Router 0 Model : TL-WDR4300 Hardware Version : WDR4300 v1 00000000 Firmware Version : 3.14.3 Build 150518 Rel.70901n

Router 1 Model : Archer C2 Hardware Version : Archer C2 v1 00000000 Firmware Version : 0.9.1 3.2 v0032.0 Build 151022 Rel.60429n

Router 2 Model : TL-WR941ND Hardware Version : Firmware Version :

I would like to connect three routers to each other, in the following way:

Internet - ISP

Router 0: (WAN Side): ISP Provider Subnet Mask: ISP Provider (LAN Side) IP: Subnet Mask:

Router 1: (WAN Side) (LAN Side)

Router 2: (WAN Side) (LAN Side)

But, the devices conected to each LAN (LAN 0, LAN 1 and LAN 2) cannot see each other. Example, The PC (IP on LAN 1 cannot reache the printer (IP the LAN 0; and the Smartphone (IP on LAN 2, cannot reache the PC Content on LAN 1. How I need to set up the routers to do that.

Can you help me? Please.

Thank you.

  • How are we supposed to debug your routing problem if you don't share your route tables? Please edit your question to include the route tables from each router. – Spiff Feb 8 '17 at 18:41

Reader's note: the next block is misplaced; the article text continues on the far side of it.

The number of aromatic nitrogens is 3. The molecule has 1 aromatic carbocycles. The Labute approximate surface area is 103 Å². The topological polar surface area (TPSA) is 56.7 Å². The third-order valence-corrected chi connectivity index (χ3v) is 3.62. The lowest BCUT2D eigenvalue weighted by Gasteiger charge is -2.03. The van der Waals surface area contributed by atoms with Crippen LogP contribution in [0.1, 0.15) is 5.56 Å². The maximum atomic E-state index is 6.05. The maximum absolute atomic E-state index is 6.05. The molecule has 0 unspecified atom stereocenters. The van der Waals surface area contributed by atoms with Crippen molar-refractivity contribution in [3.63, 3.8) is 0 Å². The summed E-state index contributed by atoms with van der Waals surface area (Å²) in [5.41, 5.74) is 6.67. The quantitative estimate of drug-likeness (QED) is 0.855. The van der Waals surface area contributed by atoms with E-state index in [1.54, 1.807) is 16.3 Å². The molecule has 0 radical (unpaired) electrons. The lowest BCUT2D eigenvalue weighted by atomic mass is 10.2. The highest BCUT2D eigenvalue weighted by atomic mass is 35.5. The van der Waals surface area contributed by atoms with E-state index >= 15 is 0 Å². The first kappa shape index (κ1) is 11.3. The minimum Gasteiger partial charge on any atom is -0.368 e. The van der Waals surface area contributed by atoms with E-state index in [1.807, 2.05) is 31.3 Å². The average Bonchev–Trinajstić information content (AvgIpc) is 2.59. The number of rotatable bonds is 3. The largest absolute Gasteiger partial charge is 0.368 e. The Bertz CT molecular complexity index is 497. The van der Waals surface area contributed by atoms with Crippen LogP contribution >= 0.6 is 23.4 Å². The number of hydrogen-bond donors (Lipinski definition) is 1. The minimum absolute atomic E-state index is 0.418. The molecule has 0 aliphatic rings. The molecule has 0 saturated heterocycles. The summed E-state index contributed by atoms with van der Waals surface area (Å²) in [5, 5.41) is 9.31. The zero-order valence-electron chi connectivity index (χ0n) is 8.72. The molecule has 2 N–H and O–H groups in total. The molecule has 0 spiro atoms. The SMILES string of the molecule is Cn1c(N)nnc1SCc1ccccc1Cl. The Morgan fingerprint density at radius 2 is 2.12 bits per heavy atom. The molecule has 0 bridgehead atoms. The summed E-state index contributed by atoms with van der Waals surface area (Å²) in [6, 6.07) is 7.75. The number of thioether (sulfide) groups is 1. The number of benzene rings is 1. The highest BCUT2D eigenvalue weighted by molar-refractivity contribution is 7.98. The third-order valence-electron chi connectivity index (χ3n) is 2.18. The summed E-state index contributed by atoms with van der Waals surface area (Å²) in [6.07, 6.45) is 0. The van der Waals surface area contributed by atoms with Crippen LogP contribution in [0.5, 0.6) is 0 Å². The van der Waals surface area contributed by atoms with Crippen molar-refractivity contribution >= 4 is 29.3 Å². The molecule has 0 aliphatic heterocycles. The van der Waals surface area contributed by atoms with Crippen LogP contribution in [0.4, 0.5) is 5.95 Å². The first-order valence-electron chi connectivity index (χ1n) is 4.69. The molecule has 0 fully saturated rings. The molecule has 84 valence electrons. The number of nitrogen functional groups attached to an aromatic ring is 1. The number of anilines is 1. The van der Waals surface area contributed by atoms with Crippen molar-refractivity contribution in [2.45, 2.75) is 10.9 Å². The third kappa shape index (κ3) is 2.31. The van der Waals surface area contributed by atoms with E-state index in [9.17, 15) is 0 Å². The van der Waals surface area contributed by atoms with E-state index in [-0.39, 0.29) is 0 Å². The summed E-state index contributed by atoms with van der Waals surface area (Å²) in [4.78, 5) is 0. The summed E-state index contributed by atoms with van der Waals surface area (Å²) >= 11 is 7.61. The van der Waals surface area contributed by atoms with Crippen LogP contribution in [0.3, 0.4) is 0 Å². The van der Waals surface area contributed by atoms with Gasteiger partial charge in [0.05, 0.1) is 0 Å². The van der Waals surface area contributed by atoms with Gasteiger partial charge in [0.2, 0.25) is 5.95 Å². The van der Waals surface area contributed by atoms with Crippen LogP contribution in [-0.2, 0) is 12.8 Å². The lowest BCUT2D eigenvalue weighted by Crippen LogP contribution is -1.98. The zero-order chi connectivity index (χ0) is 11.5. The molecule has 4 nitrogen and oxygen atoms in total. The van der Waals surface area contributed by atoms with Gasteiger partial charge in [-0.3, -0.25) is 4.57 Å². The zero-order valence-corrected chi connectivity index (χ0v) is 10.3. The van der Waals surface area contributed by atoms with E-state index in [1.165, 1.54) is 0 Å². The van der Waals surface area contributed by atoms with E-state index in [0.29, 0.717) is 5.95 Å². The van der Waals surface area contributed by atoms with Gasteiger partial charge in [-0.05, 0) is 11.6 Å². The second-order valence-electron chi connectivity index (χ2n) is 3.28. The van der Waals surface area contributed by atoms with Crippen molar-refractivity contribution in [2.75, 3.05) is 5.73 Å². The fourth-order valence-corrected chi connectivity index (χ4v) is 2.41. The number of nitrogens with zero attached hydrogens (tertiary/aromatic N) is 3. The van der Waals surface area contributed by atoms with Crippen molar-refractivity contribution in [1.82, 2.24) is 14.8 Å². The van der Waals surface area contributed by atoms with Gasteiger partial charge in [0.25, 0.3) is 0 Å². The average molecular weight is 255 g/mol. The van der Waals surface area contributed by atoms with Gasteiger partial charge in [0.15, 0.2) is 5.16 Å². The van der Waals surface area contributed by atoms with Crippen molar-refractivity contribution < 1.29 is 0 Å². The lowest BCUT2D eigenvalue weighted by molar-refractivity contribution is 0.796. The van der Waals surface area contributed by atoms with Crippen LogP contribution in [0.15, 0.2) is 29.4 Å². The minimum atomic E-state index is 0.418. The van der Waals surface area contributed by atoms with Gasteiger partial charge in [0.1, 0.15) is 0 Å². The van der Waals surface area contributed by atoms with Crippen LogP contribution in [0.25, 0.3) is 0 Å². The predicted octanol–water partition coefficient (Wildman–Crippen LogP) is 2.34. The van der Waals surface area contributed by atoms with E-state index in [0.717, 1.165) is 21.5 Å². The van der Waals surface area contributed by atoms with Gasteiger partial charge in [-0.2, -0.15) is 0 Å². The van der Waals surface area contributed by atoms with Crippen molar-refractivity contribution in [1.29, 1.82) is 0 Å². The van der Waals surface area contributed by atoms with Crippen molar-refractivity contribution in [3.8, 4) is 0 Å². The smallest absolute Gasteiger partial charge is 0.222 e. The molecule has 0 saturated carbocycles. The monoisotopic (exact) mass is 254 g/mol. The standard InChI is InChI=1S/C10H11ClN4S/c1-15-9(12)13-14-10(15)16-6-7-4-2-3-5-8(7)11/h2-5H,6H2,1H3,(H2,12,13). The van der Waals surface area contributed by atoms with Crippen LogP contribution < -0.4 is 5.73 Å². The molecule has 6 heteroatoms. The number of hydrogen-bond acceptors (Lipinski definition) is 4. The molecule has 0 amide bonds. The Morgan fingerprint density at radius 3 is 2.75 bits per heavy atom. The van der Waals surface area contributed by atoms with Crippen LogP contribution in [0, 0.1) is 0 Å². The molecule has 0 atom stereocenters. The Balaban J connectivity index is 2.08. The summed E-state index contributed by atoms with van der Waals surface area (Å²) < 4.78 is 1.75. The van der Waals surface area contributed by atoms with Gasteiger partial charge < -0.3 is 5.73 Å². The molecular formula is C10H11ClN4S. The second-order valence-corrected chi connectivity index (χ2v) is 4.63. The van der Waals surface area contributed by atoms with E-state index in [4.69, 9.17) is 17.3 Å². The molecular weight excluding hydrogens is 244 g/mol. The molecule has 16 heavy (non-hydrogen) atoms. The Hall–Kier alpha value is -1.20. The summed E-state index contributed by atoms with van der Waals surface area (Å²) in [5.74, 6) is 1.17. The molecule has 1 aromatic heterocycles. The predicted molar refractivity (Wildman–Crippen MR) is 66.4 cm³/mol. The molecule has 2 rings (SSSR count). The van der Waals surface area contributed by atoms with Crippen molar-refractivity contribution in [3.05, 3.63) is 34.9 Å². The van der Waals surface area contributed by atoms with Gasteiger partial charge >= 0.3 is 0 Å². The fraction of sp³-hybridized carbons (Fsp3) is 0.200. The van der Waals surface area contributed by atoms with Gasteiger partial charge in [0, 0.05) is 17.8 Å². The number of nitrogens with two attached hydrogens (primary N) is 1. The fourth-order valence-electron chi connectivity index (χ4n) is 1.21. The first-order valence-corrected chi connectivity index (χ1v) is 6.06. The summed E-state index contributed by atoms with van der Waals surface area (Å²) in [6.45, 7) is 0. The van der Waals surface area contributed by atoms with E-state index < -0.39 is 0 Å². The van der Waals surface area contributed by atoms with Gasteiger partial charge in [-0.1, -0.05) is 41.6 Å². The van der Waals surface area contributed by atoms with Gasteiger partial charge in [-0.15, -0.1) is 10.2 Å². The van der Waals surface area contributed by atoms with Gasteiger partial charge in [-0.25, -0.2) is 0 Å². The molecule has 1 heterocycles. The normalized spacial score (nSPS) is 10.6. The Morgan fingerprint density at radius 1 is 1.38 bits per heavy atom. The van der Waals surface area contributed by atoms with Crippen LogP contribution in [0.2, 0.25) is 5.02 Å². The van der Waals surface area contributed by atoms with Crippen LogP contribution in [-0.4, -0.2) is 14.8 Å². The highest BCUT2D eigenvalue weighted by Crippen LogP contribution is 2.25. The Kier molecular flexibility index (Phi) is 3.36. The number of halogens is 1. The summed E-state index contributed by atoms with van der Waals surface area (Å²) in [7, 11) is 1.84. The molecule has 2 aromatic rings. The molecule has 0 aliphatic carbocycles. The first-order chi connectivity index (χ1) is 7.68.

You probably aren't doing plain static routing. You're probably doing NAT (NAPT) gatewaying. NAT blocks incoming connections from the WAN side by default (so things on LAN 0 can't initiate connections to things on LAN 1 and LAN 2 in your setup).

Even if you are doing static routing, many service discovery protocols are based on multicasts in an address range that is not supposed to be routed off the current subnet, and many times the software for setting up, say, a new printer, might use a discovery protocol rather than letting you manually type in a static IP address. So even doing plain static routing in a home network is often problematic when you need devices to connect from one subnet to another.

Most home networks are best designed as a single subnet behind a single NAT gateway, with all other Wi-Fi APs acting as simple transparent APs rather than acting as routers or NAT gateways.

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